Husky (TSX:HSE) could face fines of up to $1 million a day under the Environmental Protection Act and $50,000 a day under the Pipelines Act in Saskatchewan.
There could also be federal charges under the Fisheries Act, said Dale Marshall, national program manager with the group Environmental Defence.
“It remains to be seen whether fines will be levied or not,” said Marshall, noting he would be surprised if they weren’t.
Marshall said it often takes more than a year for charges. He suggested they should be laid more quickly “in the interest of accountability and to send a clear message to other pipeline operators and oil companies that these matters are taken seriously and will be dealt with quickly.”
Marshall noted it took a couple of years before charges were laid in spills in Alberta.
Earlier this month, the Alberta Energy Regulator laid five charges against Nexen Energy (TSX:NXY) for a pipeline spill two years ago that was one of the largest in provincial history.
In June 2014, Plains Midstream Canada was fined $1.3 million after pleading guilty to environmental charges related to two spills: one in April 2011 and the other in June 2012.
In Saskatchewan, the statute of limitations for charges under The Environmental Management and Protection Act is three years. Marshall couldn’t say why it takes so long. [There ought not be any statute of limitations for environmental crimes like Husky’s, Plains Midstream’s or Encana’s (illegally fracturing Rosebud drinking water aquifers with 18 million litres of secret frac fluid)]
“There’s almost no doubt that if charges are laid, they will be determined through some sort of negotiation with the oil industry. I think that’s almost a given. They’ll have certain charges that will be laid in exchange for a guilty verdict.” [Will Big Oil Brad Wall allow charges to be laid against buddy Husky? Highly unlikely]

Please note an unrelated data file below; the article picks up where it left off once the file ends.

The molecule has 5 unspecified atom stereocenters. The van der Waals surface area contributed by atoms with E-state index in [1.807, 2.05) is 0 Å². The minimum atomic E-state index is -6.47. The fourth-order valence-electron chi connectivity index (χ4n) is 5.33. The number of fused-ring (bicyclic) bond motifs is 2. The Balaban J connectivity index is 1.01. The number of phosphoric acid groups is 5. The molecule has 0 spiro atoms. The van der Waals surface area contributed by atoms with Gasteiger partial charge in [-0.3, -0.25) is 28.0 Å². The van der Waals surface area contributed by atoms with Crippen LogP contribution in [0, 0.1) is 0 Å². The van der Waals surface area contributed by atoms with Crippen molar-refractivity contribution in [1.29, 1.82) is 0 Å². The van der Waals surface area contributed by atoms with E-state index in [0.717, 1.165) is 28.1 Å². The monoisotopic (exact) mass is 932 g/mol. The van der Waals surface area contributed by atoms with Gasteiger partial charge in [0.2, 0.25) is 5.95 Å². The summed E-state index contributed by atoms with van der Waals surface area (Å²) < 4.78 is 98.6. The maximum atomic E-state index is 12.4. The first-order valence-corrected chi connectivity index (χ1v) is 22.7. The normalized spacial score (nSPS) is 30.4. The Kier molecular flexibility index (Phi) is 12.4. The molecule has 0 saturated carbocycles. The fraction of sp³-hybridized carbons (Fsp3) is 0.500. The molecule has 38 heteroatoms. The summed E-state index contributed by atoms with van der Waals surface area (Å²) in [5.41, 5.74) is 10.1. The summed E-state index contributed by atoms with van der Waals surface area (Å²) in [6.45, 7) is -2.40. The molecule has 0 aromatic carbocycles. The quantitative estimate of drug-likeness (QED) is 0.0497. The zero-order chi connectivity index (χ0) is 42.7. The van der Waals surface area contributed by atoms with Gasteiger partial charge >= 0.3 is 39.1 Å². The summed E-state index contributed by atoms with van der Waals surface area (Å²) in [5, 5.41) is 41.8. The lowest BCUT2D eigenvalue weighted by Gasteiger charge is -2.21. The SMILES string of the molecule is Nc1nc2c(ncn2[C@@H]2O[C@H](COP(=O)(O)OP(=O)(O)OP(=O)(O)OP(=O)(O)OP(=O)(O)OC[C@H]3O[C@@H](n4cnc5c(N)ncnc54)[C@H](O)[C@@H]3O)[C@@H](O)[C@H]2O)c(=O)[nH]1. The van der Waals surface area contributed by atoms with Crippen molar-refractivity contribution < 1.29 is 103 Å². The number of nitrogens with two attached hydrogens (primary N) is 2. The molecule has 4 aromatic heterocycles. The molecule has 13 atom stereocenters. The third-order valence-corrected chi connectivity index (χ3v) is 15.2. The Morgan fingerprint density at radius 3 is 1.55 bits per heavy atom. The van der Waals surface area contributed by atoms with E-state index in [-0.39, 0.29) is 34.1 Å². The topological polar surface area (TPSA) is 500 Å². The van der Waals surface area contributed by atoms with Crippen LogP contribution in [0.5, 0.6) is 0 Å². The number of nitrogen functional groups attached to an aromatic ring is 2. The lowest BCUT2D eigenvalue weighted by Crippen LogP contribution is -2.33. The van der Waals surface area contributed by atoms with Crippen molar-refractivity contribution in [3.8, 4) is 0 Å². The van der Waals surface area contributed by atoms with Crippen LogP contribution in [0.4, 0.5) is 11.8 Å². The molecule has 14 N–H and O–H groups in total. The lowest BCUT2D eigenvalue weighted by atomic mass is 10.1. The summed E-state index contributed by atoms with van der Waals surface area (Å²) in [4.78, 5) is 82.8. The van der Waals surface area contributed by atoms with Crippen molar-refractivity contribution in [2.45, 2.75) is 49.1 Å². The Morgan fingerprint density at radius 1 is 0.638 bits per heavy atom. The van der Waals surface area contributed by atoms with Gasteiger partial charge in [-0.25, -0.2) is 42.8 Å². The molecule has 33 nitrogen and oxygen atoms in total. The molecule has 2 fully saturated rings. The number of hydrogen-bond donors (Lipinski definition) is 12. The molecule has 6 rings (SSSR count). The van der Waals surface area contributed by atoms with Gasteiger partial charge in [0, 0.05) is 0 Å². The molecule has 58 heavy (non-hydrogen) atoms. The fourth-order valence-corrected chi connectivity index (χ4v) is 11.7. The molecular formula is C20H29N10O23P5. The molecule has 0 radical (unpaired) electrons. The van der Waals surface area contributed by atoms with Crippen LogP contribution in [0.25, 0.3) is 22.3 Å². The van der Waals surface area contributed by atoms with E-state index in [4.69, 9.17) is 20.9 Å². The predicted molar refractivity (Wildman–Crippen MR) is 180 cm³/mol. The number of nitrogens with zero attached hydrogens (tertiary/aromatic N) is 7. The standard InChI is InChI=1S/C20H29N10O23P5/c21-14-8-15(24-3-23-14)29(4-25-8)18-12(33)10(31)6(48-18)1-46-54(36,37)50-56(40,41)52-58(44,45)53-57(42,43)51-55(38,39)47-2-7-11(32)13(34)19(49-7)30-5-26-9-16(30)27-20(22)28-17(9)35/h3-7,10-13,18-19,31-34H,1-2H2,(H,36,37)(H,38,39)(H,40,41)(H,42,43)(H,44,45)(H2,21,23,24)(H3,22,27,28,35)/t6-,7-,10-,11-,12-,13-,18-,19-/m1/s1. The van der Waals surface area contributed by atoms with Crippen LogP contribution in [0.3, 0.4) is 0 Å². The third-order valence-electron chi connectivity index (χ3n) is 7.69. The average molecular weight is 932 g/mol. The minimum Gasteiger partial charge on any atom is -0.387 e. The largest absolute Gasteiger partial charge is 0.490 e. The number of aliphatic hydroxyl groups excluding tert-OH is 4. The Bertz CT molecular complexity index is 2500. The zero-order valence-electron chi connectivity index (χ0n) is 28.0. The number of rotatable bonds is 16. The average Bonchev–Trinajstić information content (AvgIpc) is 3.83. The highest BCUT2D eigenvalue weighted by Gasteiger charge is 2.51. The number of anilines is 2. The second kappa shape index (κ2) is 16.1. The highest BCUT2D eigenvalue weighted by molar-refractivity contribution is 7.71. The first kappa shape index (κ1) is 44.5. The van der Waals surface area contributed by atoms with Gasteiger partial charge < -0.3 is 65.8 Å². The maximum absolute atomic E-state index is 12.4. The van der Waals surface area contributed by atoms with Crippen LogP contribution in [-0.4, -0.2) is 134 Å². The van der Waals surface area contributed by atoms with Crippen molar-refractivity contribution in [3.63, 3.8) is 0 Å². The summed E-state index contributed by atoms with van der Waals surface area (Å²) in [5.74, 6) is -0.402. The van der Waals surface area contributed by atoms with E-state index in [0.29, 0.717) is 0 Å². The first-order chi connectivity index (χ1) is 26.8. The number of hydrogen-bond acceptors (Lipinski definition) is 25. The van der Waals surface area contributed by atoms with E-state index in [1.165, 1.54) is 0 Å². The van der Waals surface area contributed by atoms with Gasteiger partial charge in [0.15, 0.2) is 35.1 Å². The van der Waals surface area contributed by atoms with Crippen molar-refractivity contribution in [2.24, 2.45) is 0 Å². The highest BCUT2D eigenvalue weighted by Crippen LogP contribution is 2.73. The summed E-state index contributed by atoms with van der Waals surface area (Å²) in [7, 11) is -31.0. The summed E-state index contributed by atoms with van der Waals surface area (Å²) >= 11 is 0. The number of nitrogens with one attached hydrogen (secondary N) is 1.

Part of the concern in the Husky spill is over how it was reported.
The government was first told by a member of the public who spotted oil on the river — not Husky. Government investigators later determined that the leak began July 20, the day before the spill was discovered.
They found that the pipeline’s alarms were warning of potential problems [Since when do oil companies heed their alarms warning of leaks? They just keep pumping to keep the money flowing to foreign investors, and sometimes even increase their pumping while serious leaks are ongoing] and continued until the line was shut down for scheduled maintenance at 7:15 a.m. on July 21.
Husky Energy has said pipeline monitoring indicated pressure anomalies at 8 p.m. on July 20 and the company started a shutdown at 6 a.m.
Husky’s own investigation determined that the pipeline buckled because of ground movement. The company has said it accepts full responsibility and is using what it learned to improve operations. [Except Husky is not improving operations, it just “says” it is, like all leaking oil & gas companies commonly say but don’t do]
Prebble said Husky should be required to install the latest spill detection technology, have automatic pipeline shutoff valves and install heavier walled pipes at river crossings.
“Those kind of measures are going to be important requirements.” [Yes, and Husky and other companies and regulators know about them, but they cost money. Heaven forbid! In pollute and pillage Canada, can’t dare protect communities, public health and environment when there are a few more dollars to rape out of the ground. Emphasis added]